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Date: Thu, 26 Apr 90 21:24:37 BST
From: Jeff Dalton <email@example.com>
> > Then I define an implementation to be properly tail-recursive if,
> > for every program state P,
> > if continued execution eventually causes state P to recur,
> > and every non-tail-recursive evaluation begun since
> > the first occurrence of state P has completed
> > before the second occurrence of state P
> > then state P will recur indefinitely many times without
> > running out of resources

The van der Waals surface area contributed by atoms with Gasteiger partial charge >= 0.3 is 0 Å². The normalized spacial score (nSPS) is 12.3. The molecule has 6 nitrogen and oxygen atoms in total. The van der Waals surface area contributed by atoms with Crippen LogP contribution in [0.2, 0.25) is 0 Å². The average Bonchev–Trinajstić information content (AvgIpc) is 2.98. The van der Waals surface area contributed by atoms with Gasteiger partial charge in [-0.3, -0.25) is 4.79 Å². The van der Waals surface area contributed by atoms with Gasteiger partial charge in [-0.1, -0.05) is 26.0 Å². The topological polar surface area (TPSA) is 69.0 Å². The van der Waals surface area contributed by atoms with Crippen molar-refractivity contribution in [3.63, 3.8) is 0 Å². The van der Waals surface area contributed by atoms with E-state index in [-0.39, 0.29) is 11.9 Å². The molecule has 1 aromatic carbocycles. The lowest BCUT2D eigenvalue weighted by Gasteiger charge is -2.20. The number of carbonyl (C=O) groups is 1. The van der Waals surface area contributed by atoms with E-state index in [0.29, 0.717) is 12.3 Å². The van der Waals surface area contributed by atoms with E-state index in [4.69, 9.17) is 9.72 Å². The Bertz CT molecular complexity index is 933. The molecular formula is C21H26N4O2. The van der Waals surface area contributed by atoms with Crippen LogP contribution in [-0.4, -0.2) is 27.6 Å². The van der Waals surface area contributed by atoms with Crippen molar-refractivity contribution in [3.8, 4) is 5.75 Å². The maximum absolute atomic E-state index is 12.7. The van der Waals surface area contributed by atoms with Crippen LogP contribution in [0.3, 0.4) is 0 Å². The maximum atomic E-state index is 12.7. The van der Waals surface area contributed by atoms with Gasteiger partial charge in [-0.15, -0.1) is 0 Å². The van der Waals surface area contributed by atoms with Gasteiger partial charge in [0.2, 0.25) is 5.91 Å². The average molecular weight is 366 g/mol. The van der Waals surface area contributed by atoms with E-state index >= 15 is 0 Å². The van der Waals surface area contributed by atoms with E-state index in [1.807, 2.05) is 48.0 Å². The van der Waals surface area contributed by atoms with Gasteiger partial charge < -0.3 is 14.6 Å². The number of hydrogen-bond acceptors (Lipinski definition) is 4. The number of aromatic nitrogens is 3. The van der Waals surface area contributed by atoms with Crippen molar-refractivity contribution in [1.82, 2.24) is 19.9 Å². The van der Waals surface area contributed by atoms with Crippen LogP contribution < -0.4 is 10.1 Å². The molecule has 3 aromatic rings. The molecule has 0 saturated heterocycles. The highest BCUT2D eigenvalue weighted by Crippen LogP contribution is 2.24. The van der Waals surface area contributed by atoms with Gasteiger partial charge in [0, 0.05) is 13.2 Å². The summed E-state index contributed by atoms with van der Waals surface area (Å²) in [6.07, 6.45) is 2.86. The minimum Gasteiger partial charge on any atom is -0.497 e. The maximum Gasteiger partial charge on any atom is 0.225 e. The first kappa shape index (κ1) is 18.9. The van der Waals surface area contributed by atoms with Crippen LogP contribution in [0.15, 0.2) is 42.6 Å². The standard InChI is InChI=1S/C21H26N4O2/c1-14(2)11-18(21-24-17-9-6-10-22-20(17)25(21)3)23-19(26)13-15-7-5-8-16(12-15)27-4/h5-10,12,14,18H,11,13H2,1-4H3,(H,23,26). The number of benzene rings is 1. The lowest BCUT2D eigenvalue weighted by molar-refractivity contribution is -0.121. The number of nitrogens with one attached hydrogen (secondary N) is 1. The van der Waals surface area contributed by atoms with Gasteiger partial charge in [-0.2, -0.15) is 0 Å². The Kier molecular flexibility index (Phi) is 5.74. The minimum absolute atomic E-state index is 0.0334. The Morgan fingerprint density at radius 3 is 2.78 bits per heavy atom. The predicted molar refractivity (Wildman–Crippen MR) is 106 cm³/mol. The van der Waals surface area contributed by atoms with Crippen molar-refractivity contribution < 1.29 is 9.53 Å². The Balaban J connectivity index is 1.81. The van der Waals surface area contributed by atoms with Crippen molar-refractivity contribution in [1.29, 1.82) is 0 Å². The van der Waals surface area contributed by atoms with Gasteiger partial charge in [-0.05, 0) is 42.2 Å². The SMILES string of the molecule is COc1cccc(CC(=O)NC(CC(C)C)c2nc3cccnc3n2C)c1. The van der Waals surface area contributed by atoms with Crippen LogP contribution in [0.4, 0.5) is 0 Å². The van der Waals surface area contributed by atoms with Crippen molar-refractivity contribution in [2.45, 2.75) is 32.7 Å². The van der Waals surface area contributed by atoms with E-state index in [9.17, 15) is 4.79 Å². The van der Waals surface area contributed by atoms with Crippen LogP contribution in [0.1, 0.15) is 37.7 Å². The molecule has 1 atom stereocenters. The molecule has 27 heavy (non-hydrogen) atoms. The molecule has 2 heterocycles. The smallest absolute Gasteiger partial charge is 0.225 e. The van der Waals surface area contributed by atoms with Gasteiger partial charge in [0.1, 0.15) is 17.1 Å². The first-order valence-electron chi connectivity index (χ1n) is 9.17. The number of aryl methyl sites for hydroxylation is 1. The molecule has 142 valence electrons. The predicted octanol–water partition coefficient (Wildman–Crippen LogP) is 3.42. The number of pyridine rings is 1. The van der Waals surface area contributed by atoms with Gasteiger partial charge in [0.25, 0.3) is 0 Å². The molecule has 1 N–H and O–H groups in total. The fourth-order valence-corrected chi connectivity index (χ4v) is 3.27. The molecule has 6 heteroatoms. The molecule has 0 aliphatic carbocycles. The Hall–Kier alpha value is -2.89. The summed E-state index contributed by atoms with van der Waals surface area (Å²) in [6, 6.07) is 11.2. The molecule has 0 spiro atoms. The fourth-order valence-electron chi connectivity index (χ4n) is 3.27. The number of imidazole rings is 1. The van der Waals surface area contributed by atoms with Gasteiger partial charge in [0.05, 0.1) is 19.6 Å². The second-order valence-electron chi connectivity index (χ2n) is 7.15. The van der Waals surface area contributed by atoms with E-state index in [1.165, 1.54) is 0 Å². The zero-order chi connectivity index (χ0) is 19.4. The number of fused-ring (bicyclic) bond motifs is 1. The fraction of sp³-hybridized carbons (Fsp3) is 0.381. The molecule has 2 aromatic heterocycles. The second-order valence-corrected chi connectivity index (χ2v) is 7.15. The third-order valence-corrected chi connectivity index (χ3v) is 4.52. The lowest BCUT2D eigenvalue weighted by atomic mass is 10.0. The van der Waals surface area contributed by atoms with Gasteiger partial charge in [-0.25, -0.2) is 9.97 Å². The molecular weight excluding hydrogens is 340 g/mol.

> What about cases where some storage is allocated that isn't part of
> the evaluation of the recursion itself? [...] That is, when states
> don't recur, the definition doesn't impose any restrictions at all
> on how the calls involved are implemented.
> That is correct. This property is quite intentional. I believe that
> there is very little else one can say about tail-recursion without
> dragging in the question of representations of the data structures.
Humm. It's no doubt an interesting property; it's just hard to see
that it's a definition of tail recursion.
It isn't; in fact, it relies on a pre-existing definition of what
it means for a situation to be tail-recursive. Rather, it is a
constraint on how an implementation will behave in such situations.